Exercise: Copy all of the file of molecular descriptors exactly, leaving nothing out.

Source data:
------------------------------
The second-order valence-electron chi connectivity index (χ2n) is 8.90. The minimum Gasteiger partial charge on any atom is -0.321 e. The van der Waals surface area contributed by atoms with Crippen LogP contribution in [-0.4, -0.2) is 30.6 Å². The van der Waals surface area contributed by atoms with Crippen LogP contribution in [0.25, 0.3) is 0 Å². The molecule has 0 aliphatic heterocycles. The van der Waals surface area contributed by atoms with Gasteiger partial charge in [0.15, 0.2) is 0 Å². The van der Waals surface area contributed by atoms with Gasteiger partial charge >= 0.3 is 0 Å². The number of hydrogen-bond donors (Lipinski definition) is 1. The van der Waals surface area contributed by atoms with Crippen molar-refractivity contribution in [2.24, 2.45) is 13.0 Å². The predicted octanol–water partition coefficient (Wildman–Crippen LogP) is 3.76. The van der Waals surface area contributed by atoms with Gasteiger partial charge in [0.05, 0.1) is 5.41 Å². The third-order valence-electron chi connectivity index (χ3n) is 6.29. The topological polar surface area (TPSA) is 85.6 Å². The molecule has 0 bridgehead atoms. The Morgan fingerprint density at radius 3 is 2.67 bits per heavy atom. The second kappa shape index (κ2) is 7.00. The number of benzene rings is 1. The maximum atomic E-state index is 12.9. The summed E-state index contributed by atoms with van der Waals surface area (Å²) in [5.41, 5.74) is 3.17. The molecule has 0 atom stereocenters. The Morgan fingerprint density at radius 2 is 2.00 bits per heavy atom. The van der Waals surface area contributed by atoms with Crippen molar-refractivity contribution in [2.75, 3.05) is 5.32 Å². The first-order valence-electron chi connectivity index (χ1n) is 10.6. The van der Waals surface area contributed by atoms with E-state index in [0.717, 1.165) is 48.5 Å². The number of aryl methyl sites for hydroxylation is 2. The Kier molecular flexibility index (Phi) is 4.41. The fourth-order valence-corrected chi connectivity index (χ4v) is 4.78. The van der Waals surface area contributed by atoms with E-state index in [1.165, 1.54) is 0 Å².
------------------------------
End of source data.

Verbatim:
The second-order valence-electron chi connectivity index (χ2n) is 8.90. The minimum Gasteiger partial charge on any atom is -0.321 e. The van der Waals surface area contributed by atoms with Crippen LogP contribution in [-0.4, -0.2) is 30.6 Å². The van der Waals surface area contributed by atoms with Crippen LogP contribution in [0.25, 0.3) is 0 Å². The molecule has 0 aliphatic heterocycles. The van der Waals surface area contributed by atoms with Gasteiger partial charge in [0.15, 0.2) is 0 Å². The van der Waals surface area contributed by atoms with Gasteiger partial charge >= 0.3 is 0 Å². The number of hydrogen-bond donors (Lipinski definition) is 1. The van der Waals surface area contributed by atoms with Crippen molar-refractivity contribution in [2.24, 2.45) is 13.0 Å². The predicted octanol–water partition coefficient (Wildman–Crippen LogP) is 3.76. The van der Waals surface area contributed by atoms with Gasteiger partial charge in [0.05, 0.1) is 5.41 Å². The third-order valence-electron chi connectivity index (χ3n) is 6.29. The topological polar surface area (TPSA) is 85.6 Å². The molecule has 0 bridgehead atoms. The Morgan fingerprint density at radius 3 is 2.67 bits per heavy atom. The second kappa shape index (κ2) is 7.00. The number of benzene rings is 1. The maximum atomic E-state index is 12.9. The summed E-state index contributed by atoms with van der Waals surface area (Å²) in [5.41, 5.74) is 3.17. The molecule has 0 atom stereocenters. The Morgan fingerprint density at radius 2 is 2.00 bits per heavy atom. The van der Waals surface area contributed by atoms with Crippen molar-refractivity contribution in [2.75, 3.05) is 5.32 Å². The first-order valence-electron chi connectivity index (χ1n) is 10.6. The van der Waals surface area contributed by atoms with E-state index in [0.717, 1.165) is 48.5 Å². The number of aryl methyl sites for hydroxylation is 2. The Kier molecular flexibility index (Phi) is 4.41. The fourth-order valence-corrected chi connectivity index (χ4v) is 4.78. The van der Waals surface area contributed by atoms with E-state index in [1.165, 1.54) is 0 Å².